Baxter helping put the band back together

USC's 2013 season was his most rewarding ever in his coaching career, John Baxter says. He'd like another shot at it.

There's a movie plot from his home town of Chicago that just might describe what's going on with John Baxter and friends back coaching at USC football right now.

You know, where the Blues Brothers put the band back together for a big performance to save the orphanage. Well, isn't that what Clay Helton, Tee Martin, Tommy Robinson, Clancy Pendergast and Baxter are trying to do here? Getting the old 2013 band back together?

"I think you could say that," Baxter says. "Clay is putting together a staff of known quantities."

And for Baxter, the prospect of getting a chance to do it all again at USC without the NCAA sanctions and all the other limitations of his four years here from 2010 through 2013, makes him smile. That last season, after losing head coach Lane Kiffin in midseason, was "my most rewarding year ever in coaching," he says, "and I've been doing this 30 years." Thirty-four years to be exact.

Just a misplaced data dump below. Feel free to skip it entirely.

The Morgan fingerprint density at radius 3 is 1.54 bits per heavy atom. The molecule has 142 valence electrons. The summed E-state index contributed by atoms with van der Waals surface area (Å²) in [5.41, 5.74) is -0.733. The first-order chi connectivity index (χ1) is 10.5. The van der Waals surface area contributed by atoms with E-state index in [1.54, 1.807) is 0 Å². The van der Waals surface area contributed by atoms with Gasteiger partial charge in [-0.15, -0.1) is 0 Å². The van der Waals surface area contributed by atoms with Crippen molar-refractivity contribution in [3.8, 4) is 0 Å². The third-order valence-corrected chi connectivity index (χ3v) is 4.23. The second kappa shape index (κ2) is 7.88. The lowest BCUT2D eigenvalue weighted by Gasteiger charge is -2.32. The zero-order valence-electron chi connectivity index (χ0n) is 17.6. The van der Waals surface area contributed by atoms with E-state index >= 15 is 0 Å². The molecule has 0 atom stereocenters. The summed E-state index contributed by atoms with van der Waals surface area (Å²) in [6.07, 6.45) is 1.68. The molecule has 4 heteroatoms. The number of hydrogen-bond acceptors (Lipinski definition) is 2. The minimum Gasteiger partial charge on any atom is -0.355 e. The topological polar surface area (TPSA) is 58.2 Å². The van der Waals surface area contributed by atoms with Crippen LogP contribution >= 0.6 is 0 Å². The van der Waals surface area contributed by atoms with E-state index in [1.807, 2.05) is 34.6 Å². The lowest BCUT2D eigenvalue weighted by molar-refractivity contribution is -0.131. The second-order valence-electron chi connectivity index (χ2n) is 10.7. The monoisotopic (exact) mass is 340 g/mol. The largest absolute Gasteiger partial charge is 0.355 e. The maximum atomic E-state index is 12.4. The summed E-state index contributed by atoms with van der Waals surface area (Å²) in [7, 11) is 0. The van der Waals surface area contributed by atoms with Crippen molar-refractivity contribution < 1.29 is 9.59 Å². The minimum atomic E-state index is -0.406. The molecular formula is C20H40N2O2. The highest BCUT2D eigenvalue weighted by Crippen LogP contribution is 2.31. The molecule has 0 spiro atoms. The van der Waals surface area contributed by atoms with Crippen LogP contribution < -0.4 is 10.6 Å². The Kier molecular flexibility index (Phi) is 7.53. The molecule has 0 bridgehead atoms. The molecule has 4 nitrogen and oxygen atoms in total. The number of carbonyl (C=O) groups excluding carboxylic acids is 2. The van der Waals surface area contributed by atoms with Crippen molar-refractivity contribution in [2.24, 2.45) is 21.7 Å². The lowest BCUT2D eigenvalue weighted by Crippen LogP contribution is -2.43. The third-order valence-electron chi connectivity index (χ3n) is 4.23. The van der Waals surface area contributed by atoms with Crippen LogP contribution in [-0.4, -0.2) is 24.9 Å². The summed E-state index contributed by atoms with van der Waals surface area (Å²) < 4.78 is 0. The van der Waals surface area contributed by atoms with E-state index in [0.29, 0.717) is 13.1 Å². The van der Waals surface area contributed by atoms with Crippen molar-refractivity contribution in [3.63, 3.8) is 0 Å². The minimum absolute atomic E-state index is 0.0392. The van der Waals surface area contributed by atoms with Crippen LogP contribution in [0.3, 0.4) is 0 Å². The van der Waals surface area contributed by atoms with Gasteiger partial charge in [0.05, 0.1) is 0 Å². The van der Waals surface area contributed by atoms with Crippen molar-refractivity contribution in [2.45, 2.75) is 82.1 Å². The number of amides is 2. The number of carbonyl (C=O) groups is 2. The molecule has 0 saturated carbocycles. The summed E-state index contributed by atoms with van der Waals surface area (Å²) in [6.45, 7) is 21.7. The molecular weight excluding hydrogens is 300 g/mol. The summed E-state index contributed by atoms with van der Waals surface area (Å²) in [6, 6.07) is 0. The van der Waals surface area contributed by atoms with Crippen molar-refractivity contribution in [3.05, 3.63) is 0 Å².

"People can say all the negative things they want about Lane, but he put together a heck of a staff of guys who in spite of him, in lieu of him and without him, did a heck of a job," Baxter says. As to Lane, the coach, "He's a heck of an offensive coordinator. Look what he''s doing at Alabama."

That 2011 season when USC figured out how to get physical with Matt Kalil, Rhett Ellison and Ross Cummings and finished 10-2 was another great moment for him at USC. But then there was last year.